Saturday, 12 September 2015

Coming to a halt

Events have caught up with the  recent reinvigoration of Morfa. A vague notion that we might at some future time decide to downsize from the rambling chapel which is our and Morfa's home has galloped very quickly into view with the result that estate agents have been instructed and work on Morfa has come to a halt. For the moment I'm continuing to enjoy running trains through the broad brush roughed out landscape. Further construction has stopped, and Morfa will develop no further. Here are a few photos of how it looks at the moment.

The stone embankment was created by spreading Heritage non clumping cat litter along the slope between the tracks and the lower ground and water levels. Once I was happy with how it looked I dropped on a pva and water mix with a pipette which set hard after a few days.

Wednesday, 8 July 2015

Mojo Risin'

It looks like my strategy of putting the layout blogs in suspended animation has worked, at least as far as Morfa is concerned. Also added into the mix was a dredged up memory of covering the basic landmass with dyed flannelette sheeting. This combined with the sticky balls has led to rapid progress, which has buoyed up my enthusiasm to the point where progress has been close to full tilt. Have a few photos.

Thursday, 5 March 2015

The kiss of death

I don't know why it is but each time I've started a layout specific blog the project seems to splutter to an undignified halt. I've sort of made up my mind to try a new approach, and to post progress here rather than there. Of course it will somewhat spoil any continuity, but with luck at least there'll be something to read with some regularity in one place. So while I won't be taking down, Morfa, The Ganllwyd Tram and En Vacances, I also won't be adding to them.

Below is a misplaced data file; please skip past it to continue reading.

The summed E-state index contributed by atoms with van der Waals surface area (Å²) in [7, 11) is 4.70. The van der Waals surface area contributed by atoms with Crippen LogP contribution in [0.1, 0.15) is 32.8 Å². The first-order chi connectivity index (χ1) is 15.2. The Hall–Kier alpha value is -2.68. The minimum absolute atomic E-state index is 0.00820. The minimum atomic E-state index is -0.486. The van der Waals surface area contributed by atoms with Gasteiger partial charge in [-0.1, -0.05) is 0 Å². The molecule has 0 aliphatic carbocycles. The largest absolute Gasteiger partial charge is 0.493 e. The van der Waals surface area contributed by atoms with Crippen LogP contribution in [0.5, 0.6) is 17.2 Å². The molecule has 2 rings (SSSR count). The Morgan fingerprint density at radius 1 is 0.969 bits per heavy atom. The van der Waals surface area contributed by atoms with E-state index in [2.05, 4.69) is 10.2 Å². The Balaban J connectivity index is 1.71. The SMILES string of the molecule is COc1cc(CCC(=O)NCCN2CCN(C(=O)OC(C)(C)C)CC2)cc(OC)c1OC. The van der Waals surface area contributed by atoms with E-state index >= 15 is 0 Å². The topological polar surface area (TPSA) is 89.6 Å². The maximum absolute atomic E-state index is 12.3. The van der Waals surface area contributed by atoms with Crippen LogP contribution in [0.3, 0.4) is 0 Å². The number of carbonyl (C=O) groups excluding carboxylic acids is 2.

By way of recompense here is one of the latest views on Morfa, showing the current scenic progress on the Abertafol curve. By choosing a careful angle I've managed to give an impression that matters are more advanced than they really are, but never mind it does hint at how things might be.

My resin casting blog/website Rushby's Resins bucks this trend and will be updated as and when new products emerge. Hopefully this month I'll have news of the latest resin kit as a start has been made on masters and moulds.

Friday, 9 January 2015

Not taking things seriously

Lately most of my model making has been focussed on the narrow gauge world. It's been skewed this way partly due to uncertainty about the long term future of Morfa, my big EM gauge trainset and partly because of the momentum that my resin casting business 'Rushby's Resins' has gained. I'm only now beginning to redress the balance by indulging in a bit of HO standard gauge modelling. Currently on my workbench is a representation of a Czechoslovakian diesel shunter, taking shape from the butchered remains of a cheap Piko train set loco. 

Here's what it looked like before I started.

Here's what it looks like now.

It's a way of being finished, but I'm already very happy with how it's shaping up. The whole point of this tale isn't about how well I've done, but what liberties I'm taking with the model. Comparing what I've done with what the real thing looks like reveals differences, which in the normal scheme of things there would be an expectation that I would address. The narrow gauge world is to a large extent very tolerant of models that look like a particular loco, wagon or carriage, but which aren't slavish copies. It's intrigued me why this should be so, and if it would be possible to apply similar practises to standard gauge models. If pressed to justify this methodology I point at paintings where much is left out or simplified, yet the essence of the subject is there, clear as day. It's difficult to judge whether this non-finescale approach will work, but if I look at my narrow gauge models then I believe that it can and should.